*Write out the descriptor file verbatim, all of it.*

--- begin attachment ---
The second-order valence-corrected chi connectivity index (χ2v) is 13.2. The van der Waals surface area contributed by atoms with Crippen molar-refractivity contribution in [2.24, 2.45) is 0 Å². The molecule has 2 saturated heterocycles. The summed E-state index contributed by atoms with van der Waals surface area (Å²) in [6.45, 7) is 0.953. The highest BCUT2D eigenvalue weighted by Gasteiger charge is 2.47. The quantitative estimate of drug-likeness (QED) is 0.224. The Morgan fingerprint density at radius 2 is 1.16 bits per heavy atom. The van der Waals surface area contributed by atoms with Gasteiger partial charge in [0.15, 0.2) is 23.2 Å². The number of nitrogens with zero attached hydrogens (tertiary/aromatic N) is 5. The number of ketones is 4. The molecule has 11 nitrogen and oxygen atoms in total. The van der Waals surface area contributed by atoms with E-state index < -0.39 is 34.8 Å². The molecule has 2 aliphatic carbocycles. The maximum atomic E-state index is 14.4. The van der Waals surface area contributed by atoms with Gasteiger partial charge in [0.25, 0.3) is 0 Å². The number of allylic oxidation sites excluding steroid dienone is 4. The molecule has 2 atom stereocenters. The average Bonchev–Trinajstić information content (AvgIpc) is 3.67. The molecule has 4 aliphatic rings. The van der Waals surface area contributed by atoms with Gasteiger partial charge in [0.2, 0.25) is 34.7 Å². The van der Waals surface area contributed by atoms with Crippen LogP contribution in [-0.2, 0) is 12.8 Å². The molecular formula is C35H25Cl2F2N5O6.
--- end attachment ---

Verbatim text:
The second-order valence-corrected chi connectivity index (χ2v) is 13.2. The van der Waals surface area contributed by atoms with Crippen molar-refractivity contribution in [2.24, 2.45) is 0 Å². The molecule has 2 saturated heterocycles. The summed E-state index contributed by atoms with van der Waals surface area (Å²) in [6.45, 7) is 0.953. The highest BCUT2D eigenvalue weighted by Gasteiger charge is 2.47. The quantitative estimate of drug-likeness (QED) is 0.224. The Morgan fingerprint density at radius 2 is 1.16 bits per heavy atom. The van der Waals surface area contributed by atoms with Gasteiger partial charge in [0.15, 0.2) is 23.2 Å². The number of nitrogens with zero attached hydrogens (tertiary/aromatic N) is 5. The number of ketones is 4. The molecule has 11 nitrogen and oxygen atoms in total. The van der Waals surface area contributed by atoms with E-state index < -0.39 is 34.8 Å². The molecule has 2 aliphatic carbocycles. The maximum atomic E-state index is 14.4. The van der Waals surface area contributed by atoms with Gasteiger partial charge in [0.25, 0.3) is 0 Å². The number of allylic oxidation sites excluding steroid dienone is 4. The molecule has 2 atom stereocenters. The average Bonchev–Trinajstić information content (AvgIpc) is 3.67. The molecule has 4 aliphatic rings. The van der Waals surface area contributed by atoms with Gasteiger partial charge in [0.2, 0.25) is 34.7 Å². The van der Waals surface area contributed by atoms with Crippen LogP contribution in [-0.2, 0) is 12.8 Å². The molecular formula is C35H25Cl2F2N5O6.